Comparative overview of the capacity of the education systems of five Central Eastern European countries to adapt to changing gender roles
CEU Center for Policy Studies
Place of Publication:
CPS Working Papers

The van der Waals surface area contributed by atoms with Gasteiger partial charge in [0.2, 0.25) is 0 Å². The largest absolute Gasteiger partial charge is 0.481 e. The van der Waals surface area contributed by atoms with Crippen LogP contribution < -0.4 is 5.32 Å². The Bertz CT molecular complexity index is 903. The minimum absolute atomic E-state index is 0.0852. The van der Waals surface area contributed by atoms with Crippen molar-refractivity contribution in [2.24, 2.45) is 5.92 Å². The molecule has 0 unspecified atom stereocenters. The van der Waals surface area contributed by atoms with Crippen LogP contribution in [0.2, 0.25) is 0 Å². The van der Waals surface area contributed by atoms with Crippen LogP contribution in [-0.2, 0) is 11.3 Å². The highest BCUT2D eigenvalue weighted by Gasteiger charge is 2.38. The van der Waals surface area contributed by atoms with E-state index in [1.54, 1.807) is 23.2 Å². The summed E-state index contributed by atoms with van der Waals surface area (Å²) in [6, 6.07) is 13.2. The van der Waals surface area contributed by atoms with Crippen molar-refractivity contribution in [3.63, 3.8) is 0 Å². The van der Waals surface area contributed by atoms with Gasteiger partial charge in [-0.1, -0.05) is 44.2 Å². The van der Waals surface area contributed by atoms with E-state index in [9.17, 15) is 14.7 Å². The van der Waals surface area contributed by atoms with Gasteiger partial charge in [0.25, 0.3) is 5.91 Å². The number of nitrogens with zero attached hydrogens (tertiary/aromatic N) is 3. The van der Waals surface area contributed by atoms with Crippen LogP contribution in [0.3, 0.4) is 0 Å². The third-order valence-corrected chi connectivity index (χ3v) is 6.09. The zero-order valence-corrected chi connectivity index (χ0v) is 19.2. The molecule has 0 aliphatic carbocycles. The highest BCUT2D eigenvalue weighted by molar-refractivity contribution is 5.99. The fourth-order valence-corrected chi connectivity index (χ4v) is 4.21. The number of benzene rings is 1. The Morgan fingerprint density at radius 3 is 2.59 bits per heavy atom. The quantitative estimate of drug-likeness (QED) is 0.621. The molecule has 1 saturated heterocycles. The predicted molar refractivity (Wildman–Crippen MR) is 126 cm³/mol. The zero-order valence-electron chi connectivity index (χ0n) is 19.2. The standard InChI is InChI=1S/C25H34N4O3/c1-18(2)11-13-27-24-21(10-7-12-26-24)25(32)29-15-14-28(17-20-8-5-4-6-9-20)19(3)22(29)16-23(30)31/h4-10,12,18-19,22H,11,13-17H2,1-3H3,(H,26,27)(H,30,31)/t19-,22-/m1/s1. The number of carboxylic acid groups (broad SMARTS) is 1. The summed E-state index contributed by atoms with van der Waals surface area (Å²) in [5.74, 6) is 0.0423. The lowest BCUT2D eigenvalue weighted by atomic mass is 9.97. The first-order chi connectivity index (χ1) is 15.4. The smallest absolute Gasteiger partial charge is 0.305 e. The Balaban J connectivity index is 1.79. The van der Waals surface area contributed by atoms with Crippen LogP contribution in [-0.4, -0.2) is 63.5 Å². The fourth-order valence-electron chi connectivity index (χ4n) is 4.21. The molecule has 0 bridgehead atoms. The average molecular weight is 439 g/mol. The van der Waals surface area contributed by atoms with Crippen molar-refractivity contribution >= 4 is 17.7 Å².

This paper is one of three thematic comparative studies prepared for the “Future Challenges to Education Systems in Central Eastern European Context” (EDUC) project, a comparative research project of the Center for Policy Studies at the CEU – Democracy Institute. The paper conceptualizes the characteristics of education systems and schools which are able to handle gender inequalities and assesses the state of the art of the educational systems in this respect in 5 CEE countries, Hungary, Poland, Romania, Serbia and Slovakia. In Section 2, gender relations in education in CEE are contextualized, and an overview on attitudes towards gender roles and gender movements in general and in the CEE countries in particular is provided. In Section 3, international scholarship on gender socialisation and gendered differences in learning outcomes and in educational pathways is reviewed. In Section 4, a set of criteria for school-level capabilities of tackling gender inequalities and a broader policy framework is drawn up. In Section 5, the policy framework in Section 4 is applied on the education systems of the five CEE countries, in order to answer the question whether and how much schools and education systems in Central Eastern Europe are capable of tackling gender inequalities. In Section 6, some preliminary reflections on the gendered aspects of the forced digitalization of education due to the COVID-19 pandemic in 2020-2021 are shared. In the Conclusion the commonalities and differences of the gender-sensitivity of the education systems of the 5 countries and their responsiveness to changing gender relations are discussed. Sources for the paper include international and regional education scholarship; policy documents and statements issued by governments, governmental agencies, EU agencies and stakeholder organizations; policy evaluation reports; statistical data sets of student achievement and other education data; and relevant opinion poll data.